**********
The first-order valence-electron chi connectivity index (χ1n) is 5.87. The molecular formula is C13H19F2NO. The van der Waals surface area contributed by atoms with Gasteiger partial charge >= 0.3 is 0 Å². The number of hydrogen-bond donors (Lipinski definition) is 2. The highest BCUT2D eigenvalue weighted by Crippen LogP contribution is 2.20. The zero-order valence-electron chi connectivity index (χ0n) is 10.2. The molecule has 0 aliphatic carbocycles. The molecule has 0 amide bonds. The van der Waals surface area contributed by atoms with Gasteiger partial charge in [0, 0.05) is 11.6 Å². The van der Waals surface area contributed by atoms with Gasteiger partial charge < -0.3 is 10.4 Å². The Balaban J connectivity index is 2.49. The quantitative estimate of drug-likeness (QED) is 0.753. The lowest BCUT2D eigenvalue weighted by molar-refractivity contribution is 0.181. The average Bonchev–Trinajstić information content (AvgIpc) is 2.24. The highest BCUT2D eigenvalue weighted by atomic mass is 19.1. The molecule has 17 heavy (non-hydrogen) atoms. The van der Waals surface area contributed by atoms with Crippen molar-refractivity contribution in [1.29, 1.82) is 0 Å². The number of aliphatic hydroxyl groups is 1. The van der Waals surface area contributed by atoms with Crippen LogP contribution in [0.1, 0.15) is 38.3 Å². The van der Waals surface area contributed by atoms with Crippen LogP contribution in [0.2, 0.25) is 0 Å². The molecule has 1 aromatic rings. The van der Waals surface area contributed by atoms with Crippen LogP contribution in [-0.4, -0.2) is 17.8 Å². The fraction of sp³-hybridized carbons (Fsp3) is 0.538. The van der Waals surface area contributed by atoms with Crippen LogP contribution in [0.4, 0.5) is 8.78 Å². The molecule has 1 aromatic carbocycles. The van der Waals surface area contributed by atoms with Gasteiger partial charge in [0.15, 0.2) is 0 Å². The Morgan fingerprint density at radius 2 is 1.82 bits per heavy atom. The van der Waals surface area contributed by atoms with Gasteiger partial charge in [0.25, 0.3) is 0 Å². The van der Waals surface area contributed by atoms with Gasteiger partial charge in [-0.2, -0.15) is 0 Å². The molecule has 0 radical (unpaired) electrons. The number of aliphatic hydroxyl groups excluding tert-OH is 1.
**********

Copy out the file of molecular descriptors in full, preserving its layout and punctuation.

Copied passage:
The first-order valence-electron chi connectivity index (χ1n) is 5.87. The molecular formula is C13H19F2NO. The van der Waals surface area contributed by atoms with Gasteiger partial charge >= 0.3 is 0 Å². The number of hydrogen-bond donors (Lipinski definition) is 2. The highest BCUT2D eigenvalue weighted by Crippen LogP contribution is 2.20. The zero-order valence-electron chi connectivity index (χ0n) is 10.2. The molecule has 0 aliphatic carbocycles. The molecule has 0 amide bonds. The van der Waals surface area contributed by atoms with Gasteiger partial charge in [0, 0.05) is 11.6 Å². The van der Waals surface area contributed by atoms with Gasteiger partial charge < -0.3 is 10.4 Å². The Balaban J connectivity index is 2.49. The quantitative estimate of drug-likeness (QED) is 0.753. The lowest BCUT2D eigenvalue weighted by molar-refractivity contribution is 0.181. The average Bonchev–Trinajstić information content (AvgIpc) is 2.24. The highest BCUT2D eigenvalue weighted by atomic mass is 19.1. The molecule has 17 heavy (non-hydrogen) atoms. The van der Waals surface area contributed by atoms with Crippen molar-refractivity contribution in [1.29, 1.82) is 0 Å². The number of aliphatic hydroxyl groups is 1. The van der Waals surface area contributed by atoms with Crippen LogP contribution in [0.1, 0.15) is 38.3 Å². The van der Waals surface area contributed by atoms with Crippen LogP contribution in [0.2, 0.25) is 0 Å². The molecule has 1 aromatic rings. The van der Waals surface area contributed by atoms with Crippen LogP contribution in [-0.4, -0.2) is 17.8 Å². The fraction of sp³-hybridized carbons (Fsp3) is 0.538. The van der Waals surface area contributed by atoms with Crippen LogP contribution in [0.4, 0.5) is 8.78 Å². The molecule has 1 aromatic carbocycles. The van der Waals surface area contributed by atoms with Gasteiger partial charge in [0.15, 0.2) is 0 Å². The Morgan fingerprint density at radius 2 is 1.82 bits per heavy atom. The van der Waals surface area contributed by atoms with Gasteiger partial charge in [0.25, 0.3) is 0 Å². The van der Waals surface area contributed by atoms with Gasteiger partial charge in [-0.2, -0.15) is 0 Å². The molecule has 0 radical (unpaired) electrons. The number of aliphatic hydroxyl groups excluding tert-OH is 1.